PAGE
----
It’s possible that you’ve been pinning wedding dresses almost since the day you met your BAU. But now that the wedding is becoming, like, a real thing, here are some little known truths. First, you don’t have to wear white. Colored gowns may account for only 4 to 5% of sales today, according to David’s Bridal, but check out these 50 awesome gowns that are not white.
Here are some facts about wedding dresses — and wedding dress shopping — that are good to know before you go:
The Bride Wore Red
Historically brides did not wear white. They were more likely to wear red than white. Weddings were a contract, in which two families formed an alliance, and wedding dresses represented the bride’s family’s wealth and social status. Queen Victoria is credited with starting the white wedding trend because she wanted to wear lace. Can you imagine if Kate Middleton had worn red? That was the impact of Queen Victoria wearing white.
Wedding Sizes Are Different
You know how we’re always hearing that Marilyn Monroe wore a size 12, even though to us she looked more like a size 8? The sizes of street clothes have changed over the years, but wedding gown sizes harken back to the old days. No need to run to the nearest Bridal Boot Camp after your first fitting. Choose the size that fits best and don’t think about the number on the label.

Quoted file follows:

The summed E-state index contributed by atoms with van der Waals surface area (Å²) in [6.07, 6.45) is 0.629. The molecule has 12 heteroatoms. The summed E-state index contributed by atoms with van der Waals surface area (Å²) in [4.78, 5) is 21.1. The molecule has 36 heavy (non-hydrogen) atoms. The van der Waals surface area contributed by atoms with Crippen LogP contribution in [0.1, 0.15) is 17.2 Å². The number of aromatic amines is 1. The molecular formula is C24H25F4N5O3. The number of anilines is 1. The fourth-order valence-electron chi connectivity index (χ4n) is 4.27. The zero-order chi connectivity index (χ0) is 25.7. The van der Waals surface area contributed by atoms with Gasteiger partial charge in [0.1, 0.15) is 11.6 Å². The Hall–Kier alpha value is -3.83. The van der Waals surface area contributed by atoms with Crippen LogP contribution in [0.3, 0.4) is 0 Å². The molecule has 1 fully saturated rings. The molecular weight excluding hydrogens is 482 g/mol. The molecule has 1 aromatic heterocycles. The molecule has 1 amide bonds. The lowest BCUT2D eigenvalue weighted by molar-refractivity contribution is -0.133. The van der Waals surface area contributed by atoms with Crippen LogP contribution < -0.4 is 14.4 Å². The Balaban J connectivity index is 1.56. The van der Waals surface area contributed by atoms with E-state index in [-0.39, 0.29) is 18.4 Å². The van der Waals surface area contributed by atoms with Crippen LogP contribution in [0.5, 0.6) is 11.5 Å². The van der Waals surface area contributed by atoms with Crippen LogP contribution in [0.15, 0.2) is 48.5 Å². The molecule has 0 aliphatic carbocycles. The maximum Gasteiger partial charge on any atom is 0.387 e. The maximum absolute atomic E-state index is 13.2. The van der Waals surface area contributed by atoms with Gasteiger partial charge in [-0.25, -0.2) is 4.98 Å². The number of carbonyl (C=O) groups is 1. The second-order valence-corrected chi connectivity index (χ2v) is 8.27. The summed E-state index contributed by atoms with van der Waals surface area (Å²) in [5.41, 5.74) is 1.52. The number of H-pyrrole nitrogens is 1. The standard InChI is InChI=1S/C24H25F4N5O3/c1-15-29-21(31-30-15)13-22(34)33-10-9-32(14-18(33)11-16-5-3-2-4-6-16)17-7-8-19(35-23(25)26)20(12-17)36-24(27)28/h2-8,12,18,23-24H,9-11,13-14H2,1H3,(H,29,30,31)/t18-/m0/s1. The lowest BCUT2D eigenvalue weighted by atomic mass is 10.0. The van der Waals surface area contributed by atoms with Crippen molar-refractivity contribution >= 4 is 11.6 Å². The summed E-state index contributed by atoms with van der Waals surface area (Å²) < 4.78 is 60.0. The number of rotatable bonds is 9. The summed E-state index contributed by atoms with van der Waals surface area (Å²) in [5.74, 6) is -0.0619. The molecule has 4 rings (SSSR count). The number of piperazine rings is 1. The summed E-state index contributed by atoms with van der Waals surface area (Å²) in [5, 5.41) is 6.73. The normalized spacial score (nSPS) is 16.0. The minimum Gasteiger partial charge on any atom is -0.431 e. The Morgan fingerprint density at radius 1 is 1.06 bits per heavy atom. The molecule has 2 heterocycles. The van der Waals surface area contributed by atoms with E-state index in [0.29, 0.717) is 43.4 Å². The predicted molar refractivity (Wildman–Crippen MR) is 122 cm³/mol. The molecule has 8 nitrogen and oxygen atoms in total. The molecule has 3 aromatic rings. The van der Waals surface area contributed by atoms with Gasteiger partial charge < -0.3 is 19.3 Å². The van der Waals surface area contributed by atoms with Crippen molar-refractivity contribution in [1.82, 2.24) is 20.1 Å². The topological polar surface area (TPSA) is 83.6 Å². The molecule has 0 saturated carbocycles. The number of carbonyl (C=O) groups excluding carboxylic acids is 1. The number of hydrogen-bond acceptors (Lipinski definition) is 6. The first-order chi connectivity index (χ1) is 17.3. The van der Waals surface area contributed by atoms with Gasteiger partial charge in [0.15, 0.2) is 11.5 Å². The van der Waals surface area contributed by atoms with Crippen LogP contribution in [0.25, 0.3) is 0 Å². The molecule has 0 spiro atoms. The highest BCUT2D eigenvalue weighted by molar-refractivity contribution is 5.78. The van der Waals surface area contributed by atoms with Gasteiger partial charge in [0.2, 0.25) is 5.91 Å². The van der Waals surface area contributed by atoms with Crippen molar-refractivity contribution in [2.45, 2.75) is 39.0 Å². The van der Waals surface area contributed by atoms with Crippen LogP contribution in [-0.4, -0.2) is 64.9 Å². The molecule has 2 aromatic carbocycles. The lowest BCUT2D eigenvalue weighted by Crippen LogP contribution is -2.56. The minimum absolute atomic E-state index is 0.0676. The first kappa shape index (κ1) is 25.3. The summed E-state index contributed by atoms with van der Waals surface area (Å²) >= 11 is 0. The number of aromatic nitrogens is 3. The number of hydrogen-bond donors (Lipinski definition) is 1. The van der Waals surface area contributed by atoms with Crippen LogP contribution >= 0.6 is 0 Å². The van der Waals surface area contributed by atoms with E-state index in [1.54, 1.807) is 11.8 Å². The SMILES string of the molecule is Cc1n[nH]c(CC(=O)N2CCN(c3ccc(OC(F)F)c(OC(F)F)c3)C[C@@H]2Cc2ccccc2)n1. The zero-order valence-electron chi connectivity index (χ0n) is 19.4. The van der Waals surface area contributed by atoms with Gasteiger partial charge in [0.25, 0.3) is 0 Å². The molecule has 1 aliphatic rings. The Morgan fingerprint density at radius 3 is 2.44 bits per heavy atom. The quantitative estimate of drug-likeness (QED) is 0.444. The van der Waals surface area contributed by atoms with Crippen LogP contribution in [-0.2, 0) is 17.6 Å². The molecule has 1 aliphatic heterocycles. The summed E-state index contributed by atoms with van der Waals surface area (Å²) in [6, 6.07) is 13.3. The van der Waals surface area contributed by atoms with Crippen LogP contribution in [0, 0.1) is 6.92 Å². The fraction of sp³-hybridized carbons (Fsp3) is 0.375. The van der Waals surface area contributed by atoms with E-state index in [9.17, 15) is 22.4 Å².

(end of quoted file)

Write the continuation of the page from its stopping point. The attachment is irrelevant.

Wear Your Best Underwear
People are going to see you naked — well, half-naked. You will be trying on dozens of dresses. The consultant will be standing by to assist you in and out of them — and you will be thankful for the assistance, as formal gowns can be very difficult to fasten on your own. So, word: Wear undergarments that you don’t mind being seen in. If you will be trying on strapless styles, wear a strapless bra.
Strut Your Stuff
You will not be standing still at your wedding, right? You’ll be standing, sitting, walking and dancing. Give your dresses the true trial run by walking, sitting and even dancing around the dressing room.
Pay Now, Pay Later
Good news: You found the dress! Bad news: You need to sign a contract and put down 50% as a deposit. You will also need to confirm details, including the size you want delivered, plus any extra tailoring that will be needed, such as removing sleeves or taking in the waist (if you plan to lose weight). Get all the details about alteration costs up front. Should you need additional tailoring later, the costs can really add up.
What surprised you most about wedding dress shopping? Tweet us your experience at @BritandCo!
(Image via Getty)